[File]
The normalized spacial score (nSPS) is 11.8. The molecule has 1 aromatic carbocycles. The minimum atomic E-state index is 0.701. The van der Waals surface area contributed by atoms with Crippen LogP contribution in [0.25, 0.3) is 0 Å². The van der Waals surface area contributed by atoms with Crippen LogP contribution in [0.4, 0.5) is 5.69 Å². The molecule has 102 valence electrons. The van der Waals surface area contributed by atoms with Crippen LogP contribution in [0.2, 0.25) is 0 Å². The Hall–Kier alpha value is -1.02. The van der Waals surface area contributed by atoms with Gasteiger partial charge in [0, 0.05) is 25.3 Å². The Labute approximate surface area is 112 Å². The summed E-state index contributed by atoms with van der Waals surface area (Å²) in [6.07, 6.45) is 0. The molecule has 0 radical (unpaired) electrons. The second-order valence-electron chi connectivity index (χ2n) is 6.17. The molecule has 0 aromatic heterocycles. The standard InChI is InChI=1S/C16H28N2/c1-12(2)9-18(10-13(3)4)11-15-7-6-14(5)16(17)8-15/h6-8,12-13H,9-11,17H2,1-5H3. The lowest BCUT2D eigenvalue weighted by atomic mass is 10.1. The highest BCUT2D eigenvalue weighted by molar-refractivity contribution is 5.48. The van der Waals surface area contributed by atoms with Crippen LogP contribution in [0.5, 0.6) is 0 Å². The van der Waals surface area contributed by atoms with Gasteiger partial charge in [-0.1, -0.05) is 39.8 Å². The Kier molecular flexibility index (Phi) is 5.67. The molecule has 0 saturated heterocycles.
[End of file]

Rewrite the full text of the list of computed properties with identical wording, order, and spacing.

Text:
The normalized spacial score (nSPS) is 11.8. The molecule has 1 aromatic carbocycles. The minimum atomic E-state index is 0.701. The van der Waals surface area contributed by atoms with Crippen LogP contribution in [0.25, 0.3) is 0 Å². The van der Waals surface area contributed by atoms with Crippen LogP contribution in [0.4, 0.5) is 5.69 Å². The molecule has 102 valence electrons. The van der Waals surface area contributed by atoms with Crippen LogP contribution in [0.2, 0.25) is 0 Å². The Hall–Kier alpha value is -1.02. The van der Waals surface area contributed by atoms with Gasteiger partial charge in [0, 0.05) is 25.3 Å². The Labute approximate surface area is 112 Å². The summed E-state index contributed by atoms with van der Waals surface area (Å²) in [6.07, 6.45) is 0. The molecule has 0 radical (unpaired) electrons. The second-order valence-electron chi connectivity index (χ2n) is 6.17. The molecule has 0 aromatic heterocycles. The standard InChI is InChI=1S/C16H28N2/c1-12(2)9-18(10-13(3)4)11-15-7-6-14(5)16(17)8-15/h6-8,12-13H,9-11,17H2,1-5H3. The lowest BCUT2D eigenvalue weighted by atomic mass is 10.1. The highest BCUT2D eigenvalue weighted by molar-refractivity contribution is 5.48. The van der Waals surface area contributed by atoms with Crippen LogP contribution in [0.5, 0.6) is 0 Å². The van der Waals surface area contributed by atoms with Gasteiger partial charge in [-0.1, -0.05) is 39.8 Å². The Kier molecular flexibility index (Phi) is 5.67. The molecule has 0 saturated heterocycles.